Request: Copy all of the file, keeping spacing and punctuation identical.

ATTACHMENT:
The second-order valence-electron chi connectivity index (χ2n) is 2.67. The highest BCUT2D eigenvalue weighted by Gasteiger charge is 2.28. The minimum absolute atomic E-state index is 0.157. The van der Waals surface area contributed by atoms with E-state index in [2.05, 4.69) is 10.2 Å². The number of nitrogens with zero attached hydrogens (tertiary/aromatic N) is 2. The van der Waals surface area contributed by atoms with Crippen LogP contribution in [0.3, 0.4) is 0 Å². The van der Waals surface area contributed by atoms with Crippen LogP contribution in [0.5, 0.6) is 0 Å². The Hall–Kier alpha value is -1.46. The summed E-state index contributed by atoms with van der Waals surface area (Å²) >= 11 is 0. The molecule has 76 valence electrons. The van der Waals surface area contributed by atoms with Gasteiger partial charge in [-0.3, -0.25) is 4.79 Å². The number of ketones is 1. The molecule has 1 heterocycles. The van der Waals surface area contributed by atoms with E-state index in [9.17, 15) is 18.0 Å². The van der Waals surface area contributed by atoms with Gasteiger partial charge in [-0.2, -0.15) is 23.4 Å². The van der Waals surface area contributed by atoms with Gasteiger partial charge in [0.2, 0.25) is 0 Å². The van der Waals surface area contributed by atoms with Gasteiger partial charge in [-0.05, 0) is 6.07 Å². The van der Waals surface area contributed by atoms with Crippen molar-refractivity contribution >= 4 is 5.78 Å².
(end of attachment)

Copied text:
The second-order valence-electron chi connectivity index (χ2n) is 2.67. The highest BCUT2D eigenvalue weighted by Gasteiger charge is 2.28. The minimum absolute atomic E-state index is 0.157. The van der Waals surface area contributed by atoms with E-state index in [2.05, 4.69) is 10.2 Å². The number of nitrogens with zero attached hydrogens (tertiary/aromatic N) is 2. The van der Waals surface area contributed by atoms with Crippen LogP contribution in [0.3, 0.4) is 0 Å². The van der Waals surface area contributed by atoms with Crippen LogP contribution in [0.5, 0.6) is 0 Å². The Hall–Kier alpha value is -1.46. The summed E-state index contributed by atoms with van der Waals surface area (Å²) >= 11 is 0. The molecule has 76 valence electrons. The van der Waals surface area contributed by atoms with Gasteiger partial charge in [-0.3, -0.25) is 4.79 Å². The number of ketones is 1. The molecule has 1 heterocycles. The van der Waals surface area contributed by atoms with E-state index in [9.17, 15) is 18.0 Å². The van der Waals surface area contributed by atoms with Gasteiger partial charge in [-0.2, -0.15) is 23.4 Å². The van der Waals surface area contributed by atoms with Gasteiger partial charge in [0.2, 0.25) is 0 Å². The van der Waals surface area contributed by atoms with Gasteiger partial charge in [-0.05, 0) is 6.07 Å². The van der Waals surface area contributed by atoms with Crippen molar-refractivity contribution >= 4 is 5.78 Å².